What is proposed as regards the Scottish income tax is in all essentials the same as in the last government’s White Paper: this includes the flawed transitional arrangements, (now suggested to last for three fiscal years). The current proposals are therefore subject to all of the technical problems discussed above: if implemented, the proposals will impose a chronic squeeze on the Scottish budget – and as the Scottish Government is forced to raise the Scottish rate of tax to counter this, will have a disastrous effect on the Scottish economy. There is, it is true, a promise in the Command paper published at the same time as the Scotland Bill that “The UK Government will continue reviewing the system to ensure that the relative levels of public expenditure going forward remain consistent with what the Commission described”. There is no comfort in this: if anything, it gives the Westminster government the ability to impose, by default, whatever squeeze on public expenditure in Scotland that it chooses.
When the Scotland Bill was published, some commentators suggested that, in the event, future Scottish governments would be unlikely to make active use of the income tax powers: and that, just as no use has been made of the existing tax varying powers, so future governments would probably continue to set a neutral, 10 pence, Scottish rate.
What these commentators failed to grasp was that, because of the fiscal drag squeeze which will result under the new arrangements, long term continuance of a 10 pence rate is not really an option.
One of the key objectives of the Calman Commission was to improve the financial accountability of the Scottish Parliament. But Calman also identified, as one of the main weaknesses of the current block grant arrangements, the lack of effective economic management tools for the Scottish government. The great paradox of Calman is that the income tax changes which the Commission finally recommended, far from improving the Scottish government’s powers of economic management, would virtually force the Scottish government into a series of progressive tax rises which would damage the Scottish economy. And it is a strange form of accountability that forces the organisation in question down one particular, adverse, course – and then tries to make it accountable for the results.
But in addition to the potentially disastrous economic affects, there are also huge political implications: and, as we will argue, these are primarily for the Labour Party.
Let us look at the other parties first. The Conservatives have little enough to lose in Scotland anyway when the adverse effects of the Calman tax proposals become clear: and, in fact, the curb on Scottish public expenditure which will result will play quite well with certain elements of Conservative traditional support, both in Scotland and beyond. The LibDems anyway are sleepwalking to disaster. The Nationalists, on the other hand, have a consistent and defensible stance on the Calman tax proposals. They have understood that there are basic technical flaws in Calman, and have argued that the proposals should not be implemented without radical change. They will not be able to stop Calman on their own: but they will be able to account for themselves with the electorate when things go wrong.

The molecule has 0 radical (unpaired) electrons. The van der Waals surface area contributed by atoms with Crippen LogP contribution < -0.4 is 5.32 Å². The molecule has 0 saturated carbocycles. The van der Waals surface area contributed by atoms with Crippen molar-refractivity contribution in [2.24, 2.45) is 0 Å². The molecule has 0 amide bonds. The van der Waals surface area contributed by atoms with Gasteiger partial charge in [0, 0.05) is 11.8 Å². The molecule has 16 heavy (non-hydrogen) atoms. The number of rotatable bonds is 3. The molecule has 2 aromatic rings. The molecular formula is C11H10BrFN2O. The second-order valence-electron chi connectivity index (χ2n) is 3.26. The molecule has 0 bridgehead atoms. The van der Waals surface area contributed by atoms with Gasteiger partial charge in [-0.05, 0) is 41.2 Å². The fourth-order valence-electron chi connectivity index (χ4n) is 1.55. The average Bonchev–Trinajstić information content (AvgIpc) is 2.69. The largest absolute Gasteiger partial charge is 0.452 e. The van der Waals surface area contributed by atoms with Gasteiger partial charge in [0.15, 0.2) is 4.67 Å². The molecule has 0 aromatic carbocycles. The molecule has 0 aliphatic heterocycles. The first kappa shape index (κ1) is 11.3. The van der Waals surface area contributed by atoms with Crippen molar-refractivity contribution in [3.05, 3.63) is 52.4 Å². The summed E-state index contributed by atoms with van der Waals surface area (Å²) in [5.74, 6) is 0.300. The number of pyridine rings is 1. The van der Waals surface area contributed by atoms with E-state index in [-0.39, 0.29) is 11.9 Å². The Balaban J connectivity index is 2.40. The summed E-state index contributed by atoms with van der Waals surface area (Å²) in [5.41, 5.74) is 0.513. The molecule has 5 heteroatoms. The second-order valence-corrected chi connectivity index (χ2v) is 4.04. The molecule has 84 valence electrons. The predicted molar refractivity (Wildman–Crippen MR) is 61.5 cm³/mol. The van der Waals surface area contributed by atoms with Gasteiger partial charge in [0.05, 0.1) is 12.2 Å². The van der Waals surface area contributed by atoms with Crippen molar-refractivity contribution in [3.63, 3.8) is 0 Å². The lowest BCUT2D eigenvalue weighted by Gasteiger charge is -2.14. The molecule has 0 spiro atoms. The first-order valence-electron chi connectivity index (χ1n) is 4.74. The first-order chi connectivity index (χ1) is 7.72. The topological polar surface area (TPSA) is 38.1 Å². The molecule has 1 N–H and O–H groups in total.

What about Labour? First of all, they are in the position where they can stop these tax proposals if they want. As is made clear in the Command Paper, under the Sewell convention it will be for the Scottish Parliament to indicate their approval for the measures contained within the Scotland Bill. So if Labour were to oppose, then their votes, together with the SNP’s, could block this. But for Labour to do this it would mean publicly acknowledging that that part of the Calman proposals relating to income tax was flawed. It would also mean Labour breaking the consensus between the three Unionist parties, and making common cause with the SNP on this issue in what, in effect, would be a challenge to Westminster.
On the other hand, if Labour assists in pushing the tax proposals through, then as the damaging consequences of Calman become clear, Labour is likely to reap the whirlwind of Scottish electoral disapproval.
It is not too much to say that the Calman income tax proposals could become Labour’s very own Poll Tax in Scotland.
So Labour has a difficult choice to make. In our Fraser of Allander article, when we were commenting on the Labour Government’s White Paper on Calman, we made the point that a cynic might think that the failure of that White Paper to address the technical flaws in Calman might well suggest that Labour were never serious about implementing these tax proposals anyway. That same cynic, looking at the Scotland Bill, might well suggest that David Cameron’s coalition has spotted this, and sees electoral advantage in calling Labour’s bluff.